Lynn Fuhler

What kind of work do you do besides blogging for Savvy Rooster?
I’m a principal with Flying Compass, a tourism marketing agency, a speaker and an internationally known author of two festival and event management books, among a host of other activities. Writing is my avocation.

How did you get started blogging?

My sophomore English teacher in high school can be credited for inspiring me to write. The assignment was to journal throughout the semester on a number of subjects.

I’ve always enjoyed photography, too. Creative writing naturally complements captured imagery. Combined, these talents served me well as co-editor of my high school yearbook. Since before graduating from college with my travel degree, I’ve been involved in tourism marketing and communications. Dynamic photography (and video) and compelling copy are the key tools in selling visitor experience.

The content shared on Savvy Rooster are the underpinnings of marketing and are what we do at Flying Compass.

I’d like to give credit to my mom, too. She would clip newspaper and magazine stories and send them to me long before email existed. A good blog post typically features supporting documentation, like the information my mom would share.

What do you enjoy doing when you’re not working?

That’s the mystery of the universe. It’s been suggested that I should do nothing for a full day each weekend. I don’t understand how to do this. As a multi-tasker, that’s a foreign concept. My basic belief is that everything we do should have purpose and function. Perhaps spending time outside or reading would be an appropriate response to the question.

What are your pet peeves?

People who miss deadlines with no communication or a valid explanation.

Any interesting work projects?

I speak regularly at tourism conferences on topics ranging from festivals and event management and promotion to tourism marketing and from accessible websites for the visually disabilities to the importance of destination calendar of events.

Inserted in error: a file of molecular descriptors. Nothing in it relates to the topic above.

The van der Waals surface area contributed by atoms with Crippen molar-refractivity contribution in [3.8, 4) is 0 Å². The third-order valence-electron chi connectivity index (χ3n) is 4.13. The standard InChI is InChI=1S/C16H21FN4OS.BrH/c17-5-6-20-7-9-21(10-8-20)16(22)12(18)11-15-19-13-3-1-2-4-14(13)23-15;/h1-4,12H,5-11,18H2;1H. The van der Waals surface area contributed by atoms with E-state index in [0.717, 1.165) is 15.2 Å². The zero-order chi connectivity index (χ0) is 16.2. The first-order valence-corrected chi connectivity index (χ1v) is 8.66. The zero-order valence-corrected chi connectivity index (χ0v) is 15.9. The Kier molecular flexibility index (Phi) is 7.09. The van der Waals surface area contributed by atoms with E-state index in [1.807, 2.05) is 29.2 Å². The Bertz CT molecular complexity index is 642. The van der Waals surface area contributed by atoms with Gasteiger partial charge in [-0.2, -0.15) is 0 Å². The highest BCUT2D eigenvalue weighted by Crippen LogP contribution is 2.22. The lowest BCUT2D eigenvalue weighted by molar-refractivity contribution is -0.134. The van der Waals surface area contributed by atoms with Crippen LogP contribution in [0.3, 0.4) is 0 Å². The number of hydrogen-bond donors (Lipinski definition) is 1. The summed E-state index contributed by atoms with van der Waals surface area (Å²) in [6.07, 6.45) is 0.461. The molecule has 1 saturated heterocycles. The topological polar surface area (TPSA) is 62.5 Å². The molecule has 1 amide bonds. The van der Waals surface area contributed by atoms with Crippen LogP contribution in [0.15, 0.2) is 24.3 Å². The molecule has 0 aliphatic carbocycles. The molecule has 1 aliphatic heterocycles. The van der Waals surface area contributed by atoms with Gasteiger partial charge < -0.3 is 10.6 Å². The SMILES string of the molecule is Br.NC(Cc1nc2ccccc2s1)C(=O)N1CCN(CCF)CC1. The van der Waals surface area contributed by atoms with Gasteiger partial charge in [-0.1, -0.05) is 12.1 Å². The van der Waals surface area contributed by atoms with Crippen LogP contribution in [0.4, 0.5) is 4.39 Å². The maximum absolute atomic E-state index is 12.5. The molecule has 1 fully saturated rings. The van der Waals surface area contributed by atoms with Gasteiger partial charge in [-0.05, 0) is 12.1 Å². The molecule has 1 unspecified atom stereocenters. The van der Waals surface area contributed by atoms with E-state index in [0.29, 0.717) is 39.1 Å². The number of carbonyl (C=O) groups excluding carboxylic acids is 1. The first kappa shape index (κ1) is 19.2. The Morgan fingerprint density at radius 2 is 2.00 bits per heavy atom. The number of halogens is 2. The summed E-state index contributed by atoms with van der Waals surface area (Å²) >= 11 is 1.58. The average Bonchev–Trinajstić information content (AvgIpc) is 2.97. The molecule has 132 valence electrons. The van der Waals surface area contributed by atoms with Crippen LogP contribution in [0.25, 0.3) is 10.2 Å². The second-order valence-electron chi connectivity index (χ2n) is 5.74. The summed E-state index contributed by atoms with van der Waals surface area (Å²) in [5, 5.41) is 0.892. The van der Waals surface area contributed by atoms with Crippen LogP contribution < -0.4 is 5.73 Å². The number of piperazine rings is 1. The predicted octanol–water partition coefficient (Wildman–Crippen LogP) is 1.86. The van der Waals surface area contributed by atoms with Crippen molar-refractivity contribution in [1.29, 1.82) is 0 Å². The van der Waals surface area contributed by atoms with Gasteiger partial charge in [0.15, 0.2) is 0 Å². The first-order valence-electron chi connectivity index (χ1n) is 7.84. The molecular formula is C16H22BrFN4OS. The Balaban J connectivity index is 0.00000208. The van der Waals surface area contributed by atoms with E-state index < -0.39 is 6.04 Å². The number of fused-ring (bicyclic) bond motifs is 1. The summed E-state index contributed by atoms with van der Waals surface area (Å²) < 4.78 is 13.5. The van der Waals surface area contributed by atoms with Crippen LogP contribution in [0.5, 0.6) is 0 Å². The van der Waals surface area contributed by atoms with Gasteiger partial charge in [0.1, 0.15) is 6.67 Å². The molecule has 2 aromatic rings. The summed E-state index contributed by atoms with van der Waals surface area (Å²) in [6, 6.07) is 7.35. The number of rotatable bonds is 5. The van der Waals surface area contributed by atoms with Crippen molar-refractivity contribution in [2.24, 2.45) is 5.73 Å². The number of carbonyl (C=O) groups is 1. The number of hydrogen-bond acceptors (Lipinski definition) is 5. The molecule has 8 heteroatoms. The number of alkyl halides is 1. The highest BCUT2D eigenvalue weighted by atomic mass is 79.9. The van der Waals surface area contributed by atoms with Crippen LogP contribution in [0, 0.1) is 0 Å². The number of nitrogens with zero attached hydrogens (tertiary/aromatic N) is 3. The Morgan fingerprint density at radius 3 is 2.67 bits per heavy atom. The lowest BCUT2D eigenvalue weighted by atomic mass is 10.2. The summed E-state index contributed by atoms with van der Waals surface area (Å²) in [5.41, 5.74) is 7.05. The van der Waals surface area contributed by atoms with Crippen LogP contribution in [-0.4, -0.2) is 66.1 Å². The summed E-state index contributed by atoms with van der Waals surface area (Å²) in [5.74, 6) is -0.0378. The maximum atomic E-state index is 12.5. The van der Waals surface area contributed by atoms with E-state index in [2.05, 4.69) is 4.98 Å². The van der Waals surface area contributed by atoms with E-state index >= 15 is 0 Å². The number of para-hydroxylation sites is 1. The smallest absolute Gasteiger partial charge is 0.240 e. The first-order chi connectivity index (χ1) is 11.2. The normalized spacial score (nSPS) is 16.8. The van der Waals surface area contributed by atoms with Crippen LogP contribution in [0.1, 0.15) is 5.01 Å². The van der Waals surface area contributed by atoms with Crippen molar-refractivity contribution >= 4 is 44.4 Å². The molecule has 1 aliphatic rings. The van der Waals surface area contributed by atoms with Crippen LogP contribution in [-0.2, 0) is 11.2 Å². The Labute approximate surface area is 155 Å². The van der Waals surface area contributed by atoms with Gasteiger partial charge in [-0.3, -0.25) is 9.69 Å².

I also consult with destinations on any number of issues or tourism industry challenges.

What are some of the things hardly anyone else knows?

Just because something has always been done that way doesn’t mean it should continue. I like to help people and organizations find answers to problems perceived to be unsolvable. Break things down into small enough pieces so each is achievable. Then, start chipping away.

Describe the little things you’re working on to improve about myself.

The pandemic can be credited for my now taking a 20-minute walk each day, learning how to cook, getting out of the office at a normal hour and watching the sunset each day.

Boy does these makes me miss getting outside, camping and sitting around the campfire.

What are some of your favorite places in the world?

Until the pandemic is in the rearview mirror, please don’t tease me!!

What are some of the places you’d like to visit or revisit?

COVID-19 has taught me to start living more – Carpe Diem (Seize the Day). A trip to the Grand Canyon has moved to the top of the list. I’m hoping sustainable travel policies allow these precious destinations to be better protected. Fortunately or unfortunately, we’re going to see pent up demand for travel.

I’d like to visit some of the parks out west before climate change negatively impacts them and we are forced to talk about them in past tense.

Tell us about your published books:
Secrets to Successful Events:  How to Organize, Promote and Manage Exceptional Events and Festivals
Secrets to Successful Events Resource Guide:  42+ Easy-to-Use Forms and Tools to Save You Time and Money

They took more than two years to write and were originally planned to be a single book. However, Kindle doesn’t lend itself to forms, which is a big part of the Resource Guide . The books are available through major booksellers.

Am very proud that the first book was named the #1 New Release on Amazon. It was also selected as a textbook for an Event Marketing course at one of the “Top 15 Best Colleges by U.S. News & World Report.” Learn more about me at my

What are some of the strongest convictions that you hold?
Don’t suggest that something can’t be done. Find a way to do it. Believe you can effect change and do it.